The clean energy sector is entering a phase of dramatic change in which business models are being transformed against a backdrop of regulatory uncertainty, as the industry emerges from a challenging period caused by the global economic downtown. Technologies and business structures that were once abandoned, are now being revived in several key sectors.
In the race for the title of the world’s greenest data center a lot of perhaps overly optimistic PUE claims have been made. Power usage effectiveness (PUE) is a measure of how efficiently a computer data center uses its power. While it is a step in the right direction it still fails to capture the complete picture of the data center’s energy and resource efficiency. It goes on to point out ten areas that are not being captured; some of which have significant implications.
In this post Julius discusses some of the innovations that are cropping up in forward thinking data center design ranging from the adoption of Yahoo’s chicken coop architecture that is suited for utilizing ambient air cooling; new server designs optimized for hot aisle/cold aisle architecture; and innovative approaches to power supply. While most operators do not have the deep pockets and resources of players like Facebook, Google, Yahoo or Amazon — all mentioned in this post — the kinds of forward thinking innovations being pioneered by these companies are bound to have a wider impact.
Wind farms up here in the Pacific Northwest may soon be shut down temporarily because there is no transmission capacity to move this green renewable power to where it is needed. A record snowfall in the mountains at the headwaters of the Columbia river system is about to begin melting and will send a surge of water down the river. Because this water cannot be sent over the spill ways without endangering already endangered Salmon and Steelhead fish it needs to be run through the turbines. There is just too much power for the regional markets and the existing transmission infrastructure to handle and thus wind farms are likely to be idled. What this exposes is the need for an improved Ultra high voltage long distance electric transmission network that is capable of moving surplus power from one region to another.
Overtopping wave energy systems are one of the pathways being investigated to capture this potential renewable energy source. An interesting an innovative approach has been adopted by the Norwegian company Wave Energy, which is now doing a technical feasibility study for building such a system in Oregon’s famous and famously stormy Tillamook Bay. Waves form a potentially large world-wide energy resource, estimated at more than 2 Terawatts, but formidable technical challenges have long stood in the way of realizing this potential.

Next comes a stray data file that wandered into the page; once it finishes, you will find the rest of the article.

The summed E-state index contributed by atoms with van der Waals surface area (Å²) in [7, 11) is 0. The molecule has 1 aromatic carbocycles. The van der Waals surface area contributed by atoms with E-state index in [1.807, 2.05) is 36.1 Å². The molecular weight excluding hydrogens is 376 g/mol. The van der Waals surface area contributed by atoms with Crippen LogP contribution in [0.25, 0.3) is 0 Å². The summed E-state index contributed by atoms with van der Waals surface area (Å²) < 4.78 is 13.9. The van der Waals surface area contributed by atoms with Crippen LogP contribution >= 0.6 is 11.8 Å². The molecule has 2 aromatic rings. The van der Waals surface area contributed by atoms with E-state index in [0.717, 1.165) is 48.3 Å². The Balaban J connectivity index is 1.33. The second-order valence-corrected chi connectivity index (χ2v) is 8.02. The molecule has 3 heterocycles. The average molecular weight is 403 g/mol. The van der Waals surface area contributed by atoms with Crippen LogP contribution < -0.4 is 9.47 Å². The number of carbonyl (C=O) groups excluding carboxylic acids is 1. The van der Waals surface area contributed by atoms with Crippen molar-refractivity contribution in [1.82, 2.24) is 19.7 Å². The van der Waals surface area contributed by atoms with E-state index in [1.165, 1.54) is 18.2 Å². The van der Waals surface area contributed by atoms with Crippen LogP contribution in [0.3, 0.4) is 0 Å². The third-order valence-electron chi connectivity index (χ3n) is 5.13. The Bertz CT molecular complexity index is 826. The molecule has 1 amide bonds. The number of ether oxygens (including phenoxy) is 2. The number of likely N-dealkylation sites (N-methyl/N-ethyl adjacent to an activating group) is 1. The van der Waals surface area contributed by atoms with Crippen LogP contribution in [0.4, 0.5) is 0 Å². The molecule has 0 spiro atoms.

Streamlining the building code process for solar installation could help rooftop solar reach price parity with the average price for electric power on the grid. This key price point is also known as grid parity. Permitting costs will add $1 billion to the price structure of solar over the next five years. This article poses the following question: With widely adopted standardization of best practices in solar system construction/installation in place and the 10-20 years of performance certification on actual operating systems in the field, why then is the permitting process stuck in time and why is solar treated as if it were still an experimental niche rarity that needed to prove itself before the building code bureaucrats can give it their thumbs up.
Long a proven technology in Europe, green roofs are becoming increasingly common in U.S. cities, with major initiatives in Chicago, Portland, and Washington, D.C. While initially more expensive than standard coverings, green roofs offer some major environmental — and economic — benefits. by Bruce Stutz The low scrubland of densely packed succulents is in full […]
General Electric (GE) one of the world’s largest manufacturers of wind turbines has landed a $1.4 billion contract to supply wind turbines and related services for Caithness Energy’s Shepherds Flat 845MW capacity wind farm. The Shepherds Flat project when completed will cover an area of 30 square miles, in Morrow County, in the Northeast portion of Oregon, near the town of Arlington and will feature 238 GE 2.5xl wind turbines to be installed in 2011-2012.
Are you a recent graduate discovering how difficult the current market is, unemployed, worried you might soon lose your job or just feel that your career seems stuck in place? Are you thinking that now may be the best time to re-tool your career? Going for a green MBA, now, while the job market is stagnant may be a smart move; both for recent graduates, currently unemployed (or underemployed) professionals as well as for those who want to forge a path into a career in corporate sustainability. But what is a Green MBA, why is it important and what schools are offering them? These are the questions this post delves into.